So far I’ve recorded explanations of new ideas and solutions to practise exercises. I especially like the idea of screencast as answer key; it allows me to “comment” my solutions, show every trivial algebra step that anyone could ever want, and colour code the whole thing. Students who want the nice-n-slow walk-through can watch the whole thing; students who are confident in their algebra don’t even need to press play, since the whole solution is on the opening thumbnail (see pic at right; click through to watch the video).
I love the idea of assigning lectures for homework (since listening is pretty easy to do alone) and then solving problems in class (where you have the benefit of teamwork). Andy Rundquist of I’m Not Watching TV makes it look easy and has already done all the legwork of evaluating software/hosting. This took away my last shred of an excuse not to do it.
So last night I made a screencast of a 5-min lecture segment. It was a humbling experience.
1. It was weird talking to myself. It took 3-4 takes before I could stop fumbling my words. In my first attempt, I actually misused basic technical vocabulary and apparently forgot the rules of grammar. This is partly because I was learning the software. But mostly, the lack of student feedback disoriented me. Whose eyes are forward? Who’s frowning? Pencils on paper, or poised in the air confusedly? I guess it’s good that I’m tuned in to those cues; at the same time, being unable to work without them made me wonder if my internal compass is overly reliant on my students.
2. I wanted my white board markers. I experimented with lots of ways of annotating diagrams, and none were satisfying. In the end I made a Word document, screen-copied it into Paint (stop laughing), and left another instance of Paint and Word open so I could paste new elements in as I needed them. I kept realizing that I needed some bit of text that I hadn’t anticipated, and it threw me off that I couldn’t grab a marker and add it in. Solution: pause the recording, go make the visual bit, then continue. If I’m going to do this I guess it’s time to buy a tablet. I’m also thinking back to previous experiments with software like Prezi and a freeware package for Wiimote whiteboard called GiantBoard (I think — can’t find it at the moment).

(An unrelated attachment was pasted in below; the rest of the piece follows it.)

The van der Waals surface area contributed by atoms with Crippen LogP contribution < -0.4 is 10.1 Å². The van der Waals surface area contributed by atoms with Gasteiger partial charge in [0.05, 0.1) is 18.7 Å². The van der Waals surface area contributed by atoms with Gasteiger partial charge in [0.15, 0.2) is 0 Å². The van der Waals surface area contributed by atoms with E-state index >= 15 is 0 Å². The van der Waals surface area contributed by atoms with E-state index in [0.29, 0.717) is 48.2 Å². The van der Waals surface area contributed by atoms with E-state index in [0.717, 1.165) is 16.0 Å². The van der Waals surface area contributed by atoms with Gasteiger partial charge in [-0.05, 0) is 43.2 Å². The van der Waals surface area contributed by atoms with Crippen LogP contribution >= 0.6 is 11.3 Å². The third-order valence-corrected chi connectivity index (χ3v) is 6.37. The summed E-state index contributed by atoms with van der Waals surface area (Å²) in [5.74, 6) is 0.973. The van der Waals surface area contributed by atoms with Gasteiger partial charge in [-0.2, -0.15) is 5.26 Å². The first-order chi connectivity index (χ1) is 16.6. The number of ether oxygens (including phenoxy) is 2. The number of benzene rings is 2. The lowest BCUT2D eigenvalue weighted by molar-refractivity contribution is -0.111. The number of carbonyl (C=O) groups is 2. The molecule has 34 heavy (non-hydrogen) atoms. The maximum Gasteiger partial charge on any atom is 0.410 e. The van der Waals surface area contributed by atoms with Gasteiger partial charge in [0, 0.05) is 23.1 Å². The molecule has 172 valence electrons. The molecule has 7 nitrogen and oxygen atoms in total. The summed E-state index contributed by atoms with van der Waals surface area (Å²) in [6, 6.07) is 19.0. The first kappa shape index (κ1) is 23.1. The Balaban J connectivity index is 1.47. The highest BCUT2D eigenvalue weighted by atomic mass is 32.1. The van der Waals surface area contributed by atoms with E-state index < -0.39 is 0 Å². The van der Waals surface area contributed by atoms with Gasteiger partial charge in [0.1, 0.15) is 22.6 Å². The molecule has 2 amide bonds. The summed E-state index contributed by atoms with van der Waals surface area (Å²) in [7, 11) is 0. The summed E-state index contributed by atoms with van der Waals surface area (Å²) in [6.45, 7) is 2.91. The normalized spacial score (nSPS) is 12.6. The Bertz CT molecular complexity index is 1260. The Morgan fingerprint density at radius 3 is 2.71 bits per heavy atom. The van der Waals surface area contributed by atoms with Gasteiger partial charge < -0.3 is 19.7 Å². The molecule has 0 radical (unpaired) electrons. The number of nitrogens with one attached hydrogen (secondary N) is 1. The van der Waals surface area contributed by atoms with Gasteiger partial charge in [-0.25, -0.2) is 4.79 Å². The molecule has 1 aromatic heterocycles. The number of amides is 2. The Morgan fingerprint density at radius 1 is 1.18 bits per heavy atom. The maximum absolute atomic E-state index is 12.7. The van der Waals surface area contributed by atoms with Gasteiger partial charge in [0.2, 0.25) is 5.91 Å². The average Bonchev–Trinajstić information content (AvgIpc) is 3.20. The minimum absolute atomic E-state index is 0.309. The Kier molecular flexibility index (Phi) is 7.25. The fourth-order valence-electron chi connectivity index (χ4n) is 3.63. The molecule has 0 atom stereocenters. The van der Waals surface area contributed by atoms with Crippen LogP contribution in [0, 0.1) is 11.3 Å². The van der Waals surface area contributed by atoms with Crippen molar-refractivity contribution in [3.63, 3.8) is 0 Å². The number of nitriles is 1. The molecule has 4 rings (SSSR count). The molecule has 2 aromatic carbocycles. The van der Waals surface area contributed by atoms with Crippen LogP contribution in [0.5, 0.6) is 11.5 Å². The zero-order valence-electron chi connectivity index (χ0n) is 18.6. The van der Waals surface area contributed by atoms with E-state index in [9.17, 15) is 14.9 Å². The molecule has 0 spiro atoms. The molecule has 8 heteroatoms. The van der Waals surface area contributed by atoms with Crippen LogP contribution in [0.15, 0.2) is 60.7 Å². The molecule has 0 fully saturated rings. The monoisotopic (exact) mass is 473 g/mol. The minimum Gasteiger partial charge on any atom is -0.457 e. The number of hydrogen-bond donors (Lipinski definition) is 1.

3. The 5 minute limit imposed by Jing is a great idea. It forced me to be really clear about what point I was trying to make.
4. I think I prefer screencasting to videocasting. As a viewer, I admit I prefer to see the presenter’s face; but as a presenter, it creates all kinds of problems. What’s in the background? Is it distracting? If I’m prepping for class in the evening, do I really want to broadcast to my students the inside of my house? I have to think about my clothes and appearance, since they become part of the record. With screencasting, these things aren’t an issue, and I have more control over the focus of attention. Plus, screencasting encourages me to type my annotations, which is an improvement over my messy handwriting!
5. Like Andy, I will use the school’s servers for hosting. Screencast.com seems to work well and looks good, but I like being able to tell who watched what when.
There were a few technical issues too. I started off using CamStudio, but found that the video gradually lagged more and more behind the audio. Also, file sizes are huge. The Jing recorder resolves these problems, and imposes a 5-minute limit, which I think will improve my organization. In fact, the practise will probably improve my in-person explanations. Also, my mic level is too high (although I love my Freetalk wireless headset — Skype sells them at a better price than Futureshop). But if you are trying screencasting for the first time and want to make yourself feel better by watching someone else goof up, here are two of my early takes. Even in the later take, I’m not happy with the organization (the title should reflect the change in focus of the content, etc.) but I think it’s an improvement, and I’ll keep working on it.